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Stimulated scattering on surface waves and pulsar radiation
SOLITONS, COLLAPSES AND TURBULENCE: Achievements, Developments and Perspectives, (SCT-17) in honor of Evgeny Kuznetsov's 70th birthday, May 21-25, 2017, Chernogolovka, Russia, Vol. 1, pp.19 (2017)

V.M. Kontorovich

Neutron stars were predicted by Landau, related to supernovae by Baade and Zwicky, and discovered a quarter century later fifty years ago in the form of pulsars by Hewish et al. Produced by collapse in supernova explosions, these stars have very high magnetic fields of 1012 G, rotate rapidly (with periods ranging from seconds to milliseconds), and are blanketed in a magnetosphere of electron-positron pairs which mostly co-rotates with the star but contains a beam of open lines of force over the magnetic poles, along which particles are accelerated and emit electromagnetic radiation. Particles are accelerated in the gap above the region of the open lines of force, which contains a strong accelerating electric field generated by the magnetic field and the rotation. Stimulated scattering (SS) is an effect as common as a nonlinear frequency shift. In contrast to the frequency shift, at SS the coefficient at a squared module of the amplitude of strong incident wave contains an imaginary part, which is responsible for the arising instability. Each type of stimulated scattering corresponds to its spontaneous analogue. Including as to a surface waves scattering, there has to be the stimulated scattering on them (SS on SW). All kinds of SS had observed in special experiments using powerful sources of radiation (lasers). SS on SW unlike the rest of SS has not been observed in its pure form, although it indirectly manifested itself in the appearance of the surface structures. In nature, any type of SS of the natural origin is still nowhere to be registered. We point out that the SS probably responsible for some forms of radiation in pulsars. The powerful radiation of returned relativistic positrons, extracted from the electron-positron plasma magnetosphere by accelerating electric field and flying toward the star, serves in this case as a source. A specular (mirror) reflection of this radiation in a tilted magnetic field leads to shifts the inter pulses in the Crab Nebula pulsar, detected 20 years ago by Moffet & Hankins [1.2] in the centimeter range, that did not receive any explanation other than that, proposed by S.V.Trofymenko and myself [3] a year ago. Two additional pulse components arise on the same frequencies, and, as well as the shift of the inter pulses, they could be associated with the non-linear reflection in the direction of the diffraction peak on a periodic surface structure excited by the SS [4]. The same mechanism could explain the frequency drift component detected by Hankins, Jones and Eilek [2], which is analyzed in this report. Thus, this is the first case, indicating on the realization of SS in nature. The discussed instability it is a stimulated scattering by the surface waves predicted more than forty years ago (see Refs in [4]) and still nowhere and by no one had been observed. With its help one can hope to obtain information about the surface of the neutron star. The frequency drift of the components is very important in choosing the right theoretical model. Particularly, the coincidence of its directions for both components is an argument in favor of the birefringence of the scattered wave in anisotropic magnetized pulsar plasma. Returned motion of positrons, arising at penetration of accelerating electric field of the gap in the pair plasma, was considered in literature in a connection with heating of the surface by the reverse current. The difference of magnetic field from dipole one, leading in particular to its slope, also was discussed, including with regard to its toroidal component. However, the low-frequency radiation of backflow positrons and reflected radiation from the surface of the pulsar were not considered anywhere until our works.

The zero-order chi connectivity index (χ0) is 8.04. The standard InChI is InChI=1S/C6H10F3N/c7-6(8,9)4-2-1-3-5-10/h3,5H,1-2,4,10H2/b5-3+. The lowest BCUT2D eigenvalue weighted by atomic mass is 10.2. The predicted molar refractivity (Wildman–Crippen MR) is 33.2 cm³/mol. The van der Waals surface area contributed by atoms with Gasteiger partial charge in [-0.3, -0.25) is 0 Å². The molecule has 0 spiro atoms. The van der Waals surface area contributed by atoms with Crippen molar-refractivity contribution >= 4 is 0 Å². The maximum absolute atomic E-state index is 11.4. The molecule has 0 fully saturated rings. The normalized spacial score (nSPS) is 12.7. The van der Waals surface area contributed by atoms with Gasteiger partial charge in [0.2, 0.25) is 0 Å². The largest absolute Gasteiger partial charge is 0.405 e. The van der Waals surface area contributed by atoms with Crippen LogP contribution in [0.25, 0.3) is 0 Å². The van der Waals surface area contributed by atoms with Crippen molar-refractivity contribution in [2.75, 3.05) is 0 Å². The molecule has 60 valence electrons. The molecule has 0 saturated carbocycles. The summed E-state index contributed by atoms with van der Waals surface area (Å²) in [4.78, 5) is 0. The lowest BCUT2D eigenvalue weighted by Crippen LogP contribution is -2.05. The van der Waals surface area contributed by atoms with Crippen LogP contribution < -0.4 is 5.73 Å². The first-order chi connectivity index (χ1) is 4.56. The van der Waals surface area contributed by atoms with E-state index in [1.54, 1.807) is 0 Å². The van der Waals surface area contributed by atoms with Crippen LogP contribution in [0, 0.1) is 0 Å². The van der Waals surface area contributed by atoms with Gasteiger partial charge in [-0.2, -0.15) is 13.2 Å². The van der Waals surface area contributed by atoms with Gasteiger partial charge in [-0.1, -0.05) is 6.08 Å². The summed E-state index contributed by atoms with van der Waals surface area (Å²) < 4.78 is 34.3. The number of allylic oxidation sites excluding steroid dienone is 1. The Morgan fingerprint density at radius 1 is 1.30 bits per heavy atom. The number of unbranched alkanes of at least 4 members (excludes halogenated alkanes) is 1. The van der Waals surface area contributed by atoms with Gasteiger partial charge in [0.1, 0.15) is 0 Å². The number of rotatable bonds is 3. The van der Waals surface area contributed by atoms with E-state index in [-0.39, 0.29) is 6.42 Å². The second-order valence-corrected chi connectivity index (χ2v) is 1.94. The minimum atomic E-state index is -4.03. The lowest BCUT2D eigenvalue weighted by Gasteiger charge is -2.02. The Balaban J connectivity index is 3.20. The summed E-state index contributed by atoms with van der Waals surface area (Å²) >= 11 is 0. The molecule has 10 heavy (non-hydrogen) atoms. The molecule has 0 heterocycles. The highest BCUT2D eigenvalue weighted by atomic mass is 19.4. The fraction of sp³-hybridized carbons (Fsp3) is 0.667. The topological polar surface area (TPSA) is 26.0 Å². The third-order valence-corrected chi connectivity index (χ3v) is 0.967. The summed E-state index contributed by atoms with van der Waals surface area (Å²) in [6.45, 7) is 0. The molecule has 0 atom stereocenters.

1. D. Moffett & T. Hankins, ApJ. 468, 779 (1996); astro/ph 9604163.
  2. T. Hankins, G. Jones & J. Eilek, Ap J. 802, 130 (2015); arXiv:1502.00677v1 [astro-ph.HE]
  3. V. M. Kontorovich & S.V.Trofymenko, arXiv: 1606.02966.
  4. V. M. Kontorovich, Low Temperature Physics 42, 672 (2016); arXiv: 1701.02304

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